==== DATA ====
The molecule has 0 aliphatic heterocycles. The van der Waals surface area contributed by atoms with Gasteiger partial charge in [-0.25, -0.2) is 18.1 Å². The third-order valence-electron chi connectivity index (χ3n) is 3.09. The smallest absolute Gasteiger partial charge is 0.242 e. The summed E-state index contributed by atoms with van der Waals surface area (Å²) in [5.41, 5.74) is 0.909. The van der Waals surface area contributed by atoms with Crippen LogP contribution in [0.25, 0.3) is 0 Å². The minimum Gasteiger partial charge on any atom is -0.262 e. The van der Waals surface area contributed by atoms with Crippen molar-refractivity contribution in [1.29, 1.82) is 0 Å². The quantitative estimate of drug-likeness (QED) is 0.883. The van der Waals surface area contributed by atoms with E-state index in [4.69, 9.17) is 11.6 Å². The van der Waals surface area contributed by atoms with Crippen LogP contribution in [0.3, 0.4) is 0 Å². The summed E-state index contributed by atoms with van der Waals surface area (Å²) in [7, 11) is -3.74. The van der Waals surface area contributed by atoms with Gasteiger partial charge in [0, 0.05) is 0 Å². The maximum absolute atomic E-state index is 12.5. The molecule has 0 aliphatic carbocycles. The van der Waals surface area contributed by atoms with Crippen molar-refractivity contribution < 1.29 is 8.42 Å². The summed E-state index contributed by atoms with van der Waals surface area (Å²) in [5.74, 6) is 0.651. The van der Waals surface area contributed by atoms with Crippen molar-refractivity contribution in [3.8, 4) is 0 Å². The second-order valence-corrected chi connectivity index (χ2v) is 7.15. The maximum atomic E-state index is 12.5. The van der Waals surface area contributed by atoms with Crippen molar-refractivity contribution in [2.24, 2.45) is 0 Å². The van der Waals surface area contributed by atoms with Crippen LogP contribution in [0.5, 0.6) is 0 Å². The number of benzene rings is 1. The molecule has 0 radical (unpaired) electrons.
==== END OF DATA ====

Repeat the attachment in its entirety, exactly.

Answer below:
The molecule has 0 aliphatic heterocycles. The van der Waals surface area contributed by atoms with Gasteiger partial charge in [-0.25, -0.2) is 18.1 Å². The third-order valence-electron chi connectivity index (χ3n) is 3.09. The smallest absolute Gasteiger partial charge is 0.242 e. The summed E-state index contributed by atoms with van der Waals surface area (Å²) in [5.41, 5.74) is 0.909. The van der Waals surface area contributed by atoms with Crippen LogP contribution in [0.25, 0.3) is 0 Å². The minimum Gasteiger partial charge on any atom is -0.262 e. The van der Waals surface area contributed by atoms with Crippen molar-refractivity contribution in [1.29, 1.82) is 0 Å². The quantitative estimate of drug-likeness (QED) is 0.883. The van der Waals surface area contributed by atoms with E-state index in [4.69, 9.17) is 11.6 Å². The van der Waals surface area contributed by atoms with Crippen LogP contribution in [0.3, 0.4) is 0 Å². The summed E-state index contributed by atoms with van der Waals surface area (Å²) in [7, 11) is -3.74. The van der Waals surface area contributed by atoms with Gasteiger partial charge in [0, 0.05) is 0 Å². The maximum absolute atomic E-state index is 12.5. The molecule has 0 aliphatic carbocycles. The van der Waals surface area contributed by atoms with Crippen molar-refractivity contribution < 1.29 is 8.42 Å². The summed E-state index contributed by atoms with van der Waals surface area (Å²) in [5.74, 6) is 0.651. The van der Waals surface area contributed by atoms with Crippen molar-refractivity contribution in [3.8, 4) is 0 Å². The second-order valence-corrected chi connectivity index (χ2v) is 7.15. The maximum atomic E-state index is 12.5. The van der Waals surface area contributed by atoms with Crippen molar-refractivity contribution in [2.24, 2.45) is 0 Å². The van der Waals surface area contributed by atoms with Crippen LogP contribution in [0.5, 0.6) is 0 Å². The number of benzene rings is 1. The molecule has 0 radical (unpaired) electrons.